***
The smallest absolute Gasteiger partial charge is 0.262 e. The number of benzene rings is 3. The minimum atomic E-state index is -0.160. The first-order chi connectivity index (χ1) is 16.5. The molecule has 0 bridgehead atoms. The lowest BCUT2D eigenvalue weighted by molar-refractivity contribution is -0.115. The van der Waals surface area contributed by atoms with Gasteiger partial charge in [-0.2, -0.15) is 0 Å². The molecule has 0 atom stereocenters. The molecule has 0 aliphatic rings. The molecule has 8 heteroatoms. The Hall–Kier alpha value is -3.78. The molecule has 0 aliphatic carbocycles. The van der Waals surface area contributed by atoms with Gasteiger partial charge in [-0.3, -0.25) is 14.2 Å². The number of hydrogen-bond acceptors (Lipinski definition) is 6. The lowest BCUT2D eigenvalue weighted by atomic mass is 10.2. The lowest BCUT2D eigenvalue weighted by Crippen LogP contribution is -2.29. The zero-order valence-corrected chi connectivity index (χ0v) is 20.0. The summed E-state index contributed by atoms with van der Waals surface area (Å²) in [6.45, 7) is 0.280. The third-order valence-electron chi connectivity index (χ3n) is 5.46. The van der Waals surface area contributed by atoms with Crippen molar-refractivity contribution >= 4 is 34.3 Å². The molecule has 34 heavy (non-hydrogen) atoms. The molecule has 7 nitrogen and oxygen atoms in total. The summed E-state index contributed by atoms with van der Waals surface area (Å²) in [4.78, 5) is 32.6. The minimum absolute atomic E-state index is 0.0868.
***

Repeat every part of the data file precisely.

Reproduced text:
The smallest absolute Gasteiger partial charge is 0.262 e. The number of benzene rings is 3. The minimum atomic E-state index is -0.160. The first-order chi connectivity index (χ1) is 16.5. The molecule has 0 bridgehead atoms. The lowest BCUT2D eigenvalue weighted by molar-refractivity contribution is -0.115. The van der Waals surface area contributed by atoms with Gasteiger partial charge in [-0.2, -0.15) is 0 Å². The molecule has 0 atom stereocenters. The molecule has 0 aliphatic rings. The molecule has 8 heteroatoms. The Hall–Kier alpha value is -3.78. The molecule has 0 aliphatic carbocycles. The van der Waals surface area contributed by atoms with Gasteiger partial charge in [-0.3, -0.25) is 14.2 Å². The number of hydrogen-bond acceptors (Lipinski definition) is 6. The lowest BCUT2D eigenvalue weighted by atomic mass is 10.2. The lowest BCUT2D eigenvalue weighted by Crippen LogP contribution is -2.29. The zero-order valence-corrected chi connectivity index (χ0v) is 20.0. The summed E-state index contributed by atoms with van der Waals surface area (Å²) in [6.45, 7) is 0.280. The third-order valence-electron chi connectivity index (χ3n) is 5.46. The van der Waals surface area contributed by atoms with Crippen molar-refractivity contribution >= 4 is 34.3 Å². The molecule has 34 heavy (non-hydrogen) atoms. The molecule has 7 nitrogen and oxygen atoms in total. The summed E-state index contributed by atoms with van der Waals surface area (Å²) in [4.78, 5) is 32.6. The minimum absolute atomic E-state index is 0.0868.